Brendan O’Donoghue and Dylan Emery respectively won two of snooker’s longest-standing national championships in Ireland and Wales last weekend.
Former professional O’Donoghue claimed his fourth Irish Amateur Snooker Championship at the new Snooker & Billiards Ireland Headquarters Academy of Excellence in Carlow. The national championship – which has roots going back to 1927 and was won by world champion Ken Doherty in 1989 – was returning having been cancelled in 2020 due to the coronavirus pandemic.
The 39-year-old from Munster was the number one seed for the tournament and qualified for the last 16 in Carlow with early round victories against Noel Landers and Ross Bulman.
O’Donoghue recommenced his campaign with wins over John Farrell (4-2), Frank Sarsfield (4-0) and then Philip Browne 5-1 in the semi-finals to set up a title showdown with reigning champion and number two seed David Morris.
A former professional himself and four-time winner of this particular title, Morris booked his place in the final following a 5-3 victory over Johnny Williams in the last four.
However, in a contest where there was never more than just a frame between them, O’Donoghue came out on top in an 11th and final frame to win 6-5. The success goes alongside his previous triumphs in 2003, 2015 and 2017.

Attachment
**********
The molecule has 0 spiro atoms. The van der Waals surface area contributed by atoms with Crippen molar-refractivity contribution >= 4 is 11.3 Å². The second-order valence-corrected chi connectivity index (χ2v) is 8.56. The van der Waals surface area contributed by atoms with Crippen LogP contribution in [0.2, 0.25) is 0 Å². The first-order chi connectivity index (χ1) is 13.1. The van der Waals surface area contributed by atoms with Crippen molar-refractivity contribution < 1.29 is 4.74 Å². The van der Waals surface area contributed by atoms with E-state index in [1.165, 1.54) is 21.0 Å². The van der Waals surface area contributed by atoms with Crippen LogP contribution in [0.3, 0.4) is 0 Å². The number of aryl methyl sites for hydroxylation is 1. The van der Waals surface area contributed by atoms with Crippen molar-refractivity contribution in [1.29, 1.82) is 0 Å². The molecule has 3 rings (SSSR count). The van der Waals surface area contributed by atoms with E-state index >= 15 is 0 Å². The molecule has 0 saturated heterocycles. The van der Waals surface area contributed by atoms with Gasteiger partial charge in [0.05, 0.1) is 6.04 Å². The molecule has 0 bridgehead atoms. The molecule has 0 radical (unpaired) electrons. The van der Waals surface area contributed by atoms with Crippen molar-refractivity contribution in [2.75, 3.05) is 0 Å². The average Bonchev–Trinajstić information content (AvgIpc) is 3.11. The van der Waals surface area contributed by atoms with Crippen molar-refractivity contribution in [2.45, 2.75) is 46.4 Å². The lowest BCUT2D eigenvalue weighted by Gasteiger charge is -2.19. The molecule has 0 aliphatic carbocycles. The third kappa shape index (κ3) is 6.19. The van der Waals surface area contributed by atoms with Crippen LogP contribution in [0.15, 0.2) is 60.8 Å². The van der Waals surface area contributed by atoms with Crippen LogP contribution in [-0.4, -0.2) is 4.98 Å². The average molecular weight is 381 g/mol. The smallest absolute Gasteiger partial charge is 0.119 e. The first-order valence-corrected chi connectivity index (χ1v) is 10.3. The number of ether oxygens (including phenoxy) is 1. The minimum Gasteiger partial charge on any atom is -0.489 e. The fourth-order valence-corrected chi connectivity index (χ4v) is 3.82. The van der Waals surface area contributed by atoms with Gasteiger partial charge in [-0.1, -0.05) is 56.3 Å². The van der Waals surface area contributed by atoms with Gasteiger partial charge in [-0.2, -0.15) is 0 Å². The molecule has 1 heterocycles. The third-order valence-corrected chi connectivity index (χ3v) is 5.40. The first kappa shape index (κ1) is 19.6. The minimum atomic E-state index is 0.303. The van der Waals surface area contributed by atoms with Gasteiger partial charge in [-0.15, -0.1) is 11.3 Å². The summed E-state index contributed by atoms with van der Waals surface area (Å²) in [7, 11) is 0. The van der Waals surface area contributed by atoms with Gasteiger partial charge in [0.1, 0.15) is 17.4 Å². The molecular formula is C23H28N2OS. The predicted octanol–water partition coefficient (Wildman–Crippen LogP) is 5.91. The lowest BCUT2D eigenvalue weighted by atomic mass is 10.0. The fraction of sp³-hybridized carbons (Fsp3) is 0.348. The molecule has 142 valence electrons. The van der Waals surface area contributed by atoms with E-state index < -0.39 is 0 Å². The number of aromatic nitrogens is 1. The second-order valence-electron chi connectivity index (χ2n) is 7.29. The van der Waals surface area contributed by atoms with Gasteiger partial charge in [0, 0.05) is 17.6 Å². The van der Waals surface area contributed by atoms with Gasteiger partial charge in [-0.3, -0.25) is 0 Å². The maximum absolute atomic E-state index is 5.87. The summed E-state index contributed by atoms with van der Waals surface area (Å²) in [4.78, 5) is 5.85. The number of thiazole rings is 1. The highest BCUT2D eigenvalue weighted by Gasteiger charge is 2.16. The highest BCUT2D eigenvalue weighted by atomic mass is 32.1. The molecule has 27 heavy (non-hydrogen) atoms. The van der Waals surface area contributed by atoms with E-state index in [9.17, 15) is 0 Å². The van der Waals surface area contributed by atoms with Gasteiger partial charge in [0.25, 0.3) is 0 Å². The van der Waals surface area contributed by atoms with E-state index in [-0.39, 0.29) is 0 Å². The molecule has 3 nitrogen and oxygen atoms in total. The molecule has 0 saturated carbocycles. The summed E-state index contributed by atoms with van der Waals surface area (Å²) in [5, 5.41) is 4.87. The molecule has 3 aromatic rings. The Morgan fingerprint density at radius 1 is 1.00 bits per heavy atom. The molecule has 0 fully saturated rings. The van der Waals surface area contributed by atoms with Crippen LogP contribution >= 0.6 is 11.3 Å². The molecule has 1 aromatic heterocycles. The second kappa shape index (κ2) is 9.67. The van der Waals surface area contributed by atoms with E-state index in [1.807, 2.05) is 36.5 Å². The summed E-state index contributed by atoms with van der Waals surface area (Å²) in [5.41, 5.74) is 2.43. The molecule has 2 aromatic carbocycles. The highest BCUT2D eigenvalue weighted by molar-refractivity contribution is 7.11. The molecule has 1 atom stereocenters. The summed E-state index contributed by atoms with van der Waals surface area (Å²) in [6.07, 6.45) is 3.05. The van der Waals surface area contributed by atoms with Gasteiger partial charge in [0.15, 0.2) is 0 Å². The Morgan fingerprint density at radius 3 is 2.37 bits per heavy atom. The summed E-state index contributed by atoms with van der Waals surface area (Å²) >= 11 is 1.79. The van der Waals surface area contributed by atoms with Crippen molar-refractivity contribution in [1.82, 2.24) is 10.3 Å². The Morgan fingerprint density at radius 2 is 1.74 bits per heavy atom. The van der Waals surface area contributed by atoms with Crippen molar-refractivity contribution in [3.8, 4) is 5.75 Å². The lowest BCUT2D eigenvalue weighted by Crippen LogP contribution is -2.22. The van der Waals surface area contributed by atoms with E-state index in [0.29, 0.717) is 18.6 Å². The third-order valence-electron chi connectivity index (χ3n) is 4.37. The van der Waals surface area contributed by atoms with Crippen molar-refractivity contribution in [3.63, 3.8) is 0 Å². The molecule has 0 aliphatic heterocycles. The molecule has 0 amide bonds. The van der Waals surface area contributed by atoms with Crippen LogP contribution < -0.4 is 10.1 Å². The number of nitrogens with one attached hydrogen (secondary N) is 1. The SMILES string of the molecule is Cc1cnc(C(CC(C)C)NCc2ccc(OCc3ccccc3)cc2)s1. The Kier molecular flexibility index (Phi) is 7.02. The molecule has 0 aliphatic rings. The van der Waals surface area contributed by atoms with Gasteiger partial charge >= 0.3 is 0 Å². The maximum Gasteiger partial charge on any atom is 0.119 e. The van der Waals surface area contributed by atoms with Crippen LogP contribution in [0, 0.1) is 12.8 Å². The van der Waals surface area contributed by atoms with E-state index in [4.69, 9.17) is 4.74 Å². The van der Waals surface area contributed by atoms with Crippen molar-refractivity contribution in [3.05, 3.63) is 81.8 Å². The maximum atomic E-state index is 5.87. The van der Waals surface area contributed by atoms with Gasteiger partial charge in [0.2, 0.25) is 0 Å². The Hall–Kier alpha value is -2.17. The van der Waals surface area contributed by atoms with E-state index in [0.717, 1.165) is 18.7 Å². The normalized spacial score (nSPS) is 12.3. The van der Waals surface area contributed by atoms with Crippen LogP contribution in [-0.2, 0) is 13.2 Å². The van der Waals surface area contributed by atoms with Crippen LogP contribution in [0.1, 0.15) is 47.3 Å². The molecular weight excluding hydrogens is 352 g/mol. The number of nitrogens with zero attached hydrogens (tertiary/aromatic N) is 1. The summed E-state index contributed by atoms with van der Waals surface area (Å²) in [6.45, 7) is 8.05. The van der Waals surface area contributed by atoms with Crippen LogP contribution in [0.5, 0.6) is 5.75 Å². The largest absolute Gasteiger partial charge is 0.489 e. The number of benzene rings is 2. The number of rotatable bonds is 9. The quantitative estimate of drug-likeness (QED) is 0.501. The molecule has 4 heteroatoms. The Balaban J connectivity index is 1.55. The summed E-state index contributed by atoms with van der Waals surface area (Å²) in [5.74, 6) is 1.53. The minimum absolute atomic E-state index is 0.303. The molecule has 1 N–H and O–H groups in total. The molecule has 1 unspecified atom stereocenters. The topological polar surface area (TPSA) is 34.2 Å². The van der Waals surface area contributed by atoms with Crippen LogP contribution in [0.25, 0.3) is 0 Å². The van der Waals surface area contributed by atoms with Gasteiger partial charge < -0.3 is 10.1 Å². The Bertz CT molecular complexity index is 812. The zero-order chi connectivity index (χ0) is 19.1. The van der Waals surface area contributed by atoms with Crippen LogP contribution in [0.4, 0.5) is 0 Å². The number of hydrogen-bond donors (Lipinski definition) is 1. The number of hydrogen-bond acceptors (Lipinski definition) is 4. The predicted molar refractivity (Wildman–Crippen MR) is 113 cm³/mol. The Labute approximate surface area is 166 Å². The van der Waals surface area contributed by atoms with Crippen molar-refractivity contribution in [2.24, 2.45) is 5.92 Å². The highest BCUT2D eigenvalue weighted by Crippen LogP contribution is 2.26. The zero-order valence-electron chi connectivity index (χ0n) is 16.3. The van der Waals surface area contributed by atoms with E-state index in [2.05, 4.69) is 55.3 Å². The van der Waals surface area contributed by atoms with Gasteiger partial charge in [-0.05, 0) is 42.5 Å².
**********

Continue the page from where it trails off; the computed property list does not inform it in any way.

Promising youngster Emery ended a memorable year with victory in the much-delayed 2020 Welsh Amateur Snooker Championship.
Emery progressed through three rounds in early 2020 prior to the pandemic. His tournament continued in the summer of this year with quarter and semi-final wins against Conor Caniff (5-2) and Elfed Evans (6-1).
The 20-year-old’s opponent in the final was the experienced Paul Davies – the former world number 35 who was a professional for two decades. Like Emery, Davies was looking to etch his name on this trophy for the first time. In the last four last month he squeezed past defending champion Darren Morgan 6-5.
Held at the Terry Griffiths Matchroom in Llanelli, Emery took a 2-0 lead in the final before Davies strung together a trio of frames to go in front. Emery would kick on again, though, eventually moving one away from the title at 7-4 up. Davies refused to quit, recording frames 12 and 13, and looked good to force a decider when he held a sizeable led in the 14th. However, Emery managed to cling on, later winning the title by rolling a tricky final black into a middle pocket.
Caerphilly cueist Emery joins an illustrious list of former winners dating back to as far as 1928. Several of these champions went on to secure major professional accolades, such as world champions Ray Reardon and Terry Griffiths.
Emery can also look forward to his professional bow next year having won the EBSA European Under-21 Championship in Portugal a couple of months back. That success earned him a two-year World Snooker Tour card from the 2022/23 season.
Paul Davies 6-8 Dylan Emery
3-93; 42-76; 64(57)-57(53); 56-3; 55-36; 24-76(76); 61-53; 8-93(67); 46-58; 5-100(64); 23-69; 57-46; 74-35; 63-66
Article by Michael Day.